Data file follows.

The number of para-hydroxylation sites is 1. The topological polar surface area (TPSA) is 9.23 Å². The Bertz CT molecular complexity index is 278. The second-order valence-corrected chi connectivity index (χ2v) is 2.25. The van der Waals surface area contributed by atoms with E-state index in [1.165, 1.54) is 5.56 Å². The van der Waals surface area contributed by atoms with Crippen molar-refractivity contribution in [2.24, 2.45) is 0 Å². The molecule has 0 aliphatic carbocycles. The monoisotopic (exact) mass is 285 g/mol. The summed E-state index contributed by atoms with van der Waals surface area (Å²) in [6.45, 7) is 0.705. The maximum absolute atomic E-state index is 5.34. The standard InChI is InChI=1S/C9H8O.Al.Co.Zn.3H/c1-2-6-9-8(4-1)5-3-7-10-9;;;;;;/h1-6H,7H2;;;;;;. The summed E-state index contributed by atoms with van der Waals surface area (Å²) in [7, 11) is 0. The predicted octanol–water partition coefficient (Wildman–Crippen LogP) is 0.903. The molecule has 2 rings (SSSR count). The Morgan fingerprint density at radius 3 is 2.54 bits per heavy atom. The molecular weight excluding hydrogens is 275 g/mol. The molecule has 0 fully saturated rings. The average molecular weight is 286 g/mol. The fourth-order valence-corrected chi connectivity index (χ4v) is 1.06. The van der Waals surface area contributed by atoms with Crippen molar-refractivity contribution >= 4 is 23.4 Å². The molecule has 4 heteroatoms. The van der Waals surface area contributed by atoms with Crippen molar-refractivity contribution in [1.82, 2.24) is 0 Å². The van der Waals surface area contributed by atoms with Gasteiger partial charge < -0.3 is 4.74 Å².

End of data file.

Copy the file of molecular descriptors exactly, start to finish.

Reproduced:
The number of para-hydroxylation sites is 1. The topological polar surface area (TPSA) is 9.23 Å². The Bertz CT molecular complexity index is 278. The second-order valence-corrected chi connectivity index (χ2v) is 2.25. The van der Waals surface area contributed by atoms with E-state index in [1.165, 1.54) is 5.56 Å². The van der Waals surface area contributed by atoms with Crippen molar-refractivity contribution in [2.24, 2.45) is 0 Å². The molecule has 0 aliphatic carbocycles. The monoisotopic (exact) mass is 285 g/mol. The summed E-state index contributed by atoms with van der Waals surface area (Å²) in [6.45, 7) is 0.705. The maximum absolute atomic E-state index is 5.34. The standard InChI is InChI=1S/C9H8O.Al.Co.Zn.3H/c1-2-6-9-8(4-1)5-3-7-10-9;;;;;;/h1-6H,7H2;;;;;;. The summed E-state index contributed by atoms with van der Waals surface area (Å²) in [7, 11) is 0. The predicted octanol–water partition coefficient (Wildman–Crippen LogP) is 0.903. The molecule has 2 rings (SSSR count). The Morgan fingerprint density at radius 3 is 2.54 bits per heavy atom. The molecular weight excluding hydrogens is 275 g/mol. The molecule has 0 fully saturated rings. The average molecular weight is 286 g/mol. The fourth-order valence-corrected chi connectivity index (χ4v) is 1.06. The van der Waals surface area contributed by atoms with Crippen molar-refractivity contribution >= 4 is 23.4 Å². The molecule has 4 heteroatoms. The van der Waals surface area contributed by atoms with Crippen molar-refractivity contribution in [1.82, 2.24) is 0 Å². The van der Waals surface area contributed by atoms with Gasteiger partial charge < -0.3 is 4.74 Å².